• Visual Design: The script consists of unique characters that replace the Latin alphabet we know in the real world. Its widespread use on signs, screens, and military insignias conveys a sense of unity and standardization across the Galactic Empire and beyond.
  • Learning Aurebesh: Fans and language enthusiasts often learn Aurebesh, incorporating it into fan-made content and everyday use, demonstrating its impact beyond the screen.

This concludes our Star Wars languages list.

With their distinctive sounds and scripts, they surely enrich the narrative. But on the even more important note, Star Wars written languages make it easier for fans to engage with this world on a whole new level.

A crashed ship on a desert.

The creation and evolution of Star Wars languages

The languages of Star Wars are not merely fictional constructs, but are the result of meticulous design and thoughtful evolution.

Let’s take a look at how it was done.

Crafting the Languages

  • Initial Development: First introduced by George Lucas, the process of creating these languages often began with sound designers and linguists brainstorming sounds that might be characteristic of a particular species or culture. For instance, Ben Burtt, the sound designer for the original films, developed Huttese and Shyriiwook based on the characters’ physical and cultural traits.
  • Linguistic Expansion: As the franchise grew, so did the need for these languages to be more fully fleshed out. What started as a few phrases or words necessary for pivotal scenes in the films expanded into more comprehensive language systems. This expansion was often driven by the needs of the expanding universe in books, television series, and video games.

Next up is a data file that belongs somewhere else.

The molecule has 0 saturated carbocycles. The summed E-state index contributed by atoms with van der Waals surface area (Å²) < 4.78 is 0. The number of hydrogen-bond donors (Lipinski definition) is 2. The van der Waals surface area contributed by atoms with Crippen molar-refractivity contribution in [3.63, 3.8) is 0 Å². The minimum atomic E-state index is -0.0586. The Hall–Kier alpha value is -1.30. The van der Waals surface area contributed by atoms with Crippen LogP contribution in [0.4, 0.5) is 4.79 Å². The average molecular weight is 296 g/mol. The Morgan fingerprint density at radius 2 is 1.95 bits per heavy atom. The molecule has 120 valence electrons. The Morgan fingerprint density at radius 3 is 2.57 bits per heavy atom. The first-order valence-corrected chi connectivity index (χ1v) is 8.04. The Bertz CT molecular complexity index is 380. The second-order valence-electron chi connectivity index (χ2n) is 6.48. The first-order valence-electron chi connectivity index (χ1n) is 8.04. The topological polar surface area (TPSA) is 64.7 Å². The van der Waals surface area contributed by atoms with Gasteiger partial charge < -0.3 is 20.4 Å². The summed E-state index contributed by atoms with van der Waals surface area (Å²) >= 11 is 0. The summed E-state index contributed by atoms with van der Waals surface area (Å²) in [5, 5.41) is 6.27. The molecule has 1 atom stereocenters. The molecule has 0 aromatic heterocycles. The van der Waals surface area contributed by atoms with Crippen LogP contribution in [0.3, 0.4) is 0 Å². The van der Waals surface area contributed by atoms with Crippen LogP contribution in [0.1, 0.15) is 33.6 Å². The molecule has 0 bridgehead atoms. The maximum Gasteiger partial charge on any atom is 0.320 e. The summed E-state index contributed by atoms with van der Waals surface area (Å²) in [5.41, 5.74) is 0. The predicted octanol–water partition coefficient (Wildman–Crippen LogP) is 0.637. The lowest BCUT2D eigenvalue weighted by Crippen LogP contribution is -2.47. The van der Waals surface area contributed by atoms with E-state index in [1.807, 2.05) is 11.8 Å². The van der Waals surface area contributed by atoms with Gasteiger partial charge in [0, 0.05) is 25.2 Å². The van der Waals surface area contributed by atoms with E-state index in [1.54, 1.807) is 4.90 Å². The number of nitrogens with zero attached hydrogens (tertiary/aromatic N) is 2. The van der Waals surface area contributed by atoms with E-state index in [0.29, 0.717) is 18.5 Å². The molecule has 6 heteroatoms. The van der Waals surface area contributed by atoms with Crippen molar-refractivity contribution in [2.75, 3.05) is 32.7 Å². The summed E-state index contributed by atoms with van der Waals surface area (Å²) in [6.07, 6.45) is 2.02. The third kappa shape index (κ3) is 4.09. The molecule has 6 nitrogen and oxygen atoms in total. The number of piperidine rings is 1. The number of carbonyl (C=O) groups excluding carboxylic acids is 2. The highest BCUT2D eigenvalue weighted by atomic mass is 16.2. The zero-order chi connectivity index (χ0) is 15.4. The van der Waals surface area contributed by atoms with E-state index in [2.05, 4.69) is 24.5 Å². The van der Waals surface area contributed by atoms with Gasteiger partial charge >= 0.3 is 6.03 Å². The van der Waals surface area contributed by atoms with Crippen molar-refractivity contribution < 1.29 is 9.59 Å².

Evolution across media

  • Incorporation in Expanded Universe: The Star Wars Expanded Universe (now branded as Legends) played a crucial role in enriching the linguistic tapestry. Authors and creators added to the lexicon and grammar, providing fans with a deeper understanding and appreciation of the languages.
  • Community Involvement: Fans have significantly influenced the evolution of these languages, using them in fan fiction, at conventions, and in everyday communication. This fan engagement has led to the development of learning materials and creating a Star Wars language translator like that of Arabesh alphabet (you can check it here).

Star Wars fan sitting in the cinema.

Impact on Fan Culture

Through these languages, Star Wars not only entertains but educates and engages its audience. This universe truly is a living, evolving linguistic phenomenon.

  • Language Learning and Usage: Enthusiastic fans often engage with these languages by learning to speak or write them, participating in communities where these skills are prized. For example, websites and apps offer courses and tools to learn languages like Shyriiwook, appealing to those fans who wish to immerse themselves even deeper into the Star Wars lore.
  • Cultural Resonance: The languages have become a way for fans to connect with each other and with the franchise at a more intimate level. They serve not only as a testament to the richness of the Star Wars universe but also as a bridge between the fictional and the real world, enhancing the communal and interactive aspects of fan culture.

Learning and using Star Wars languages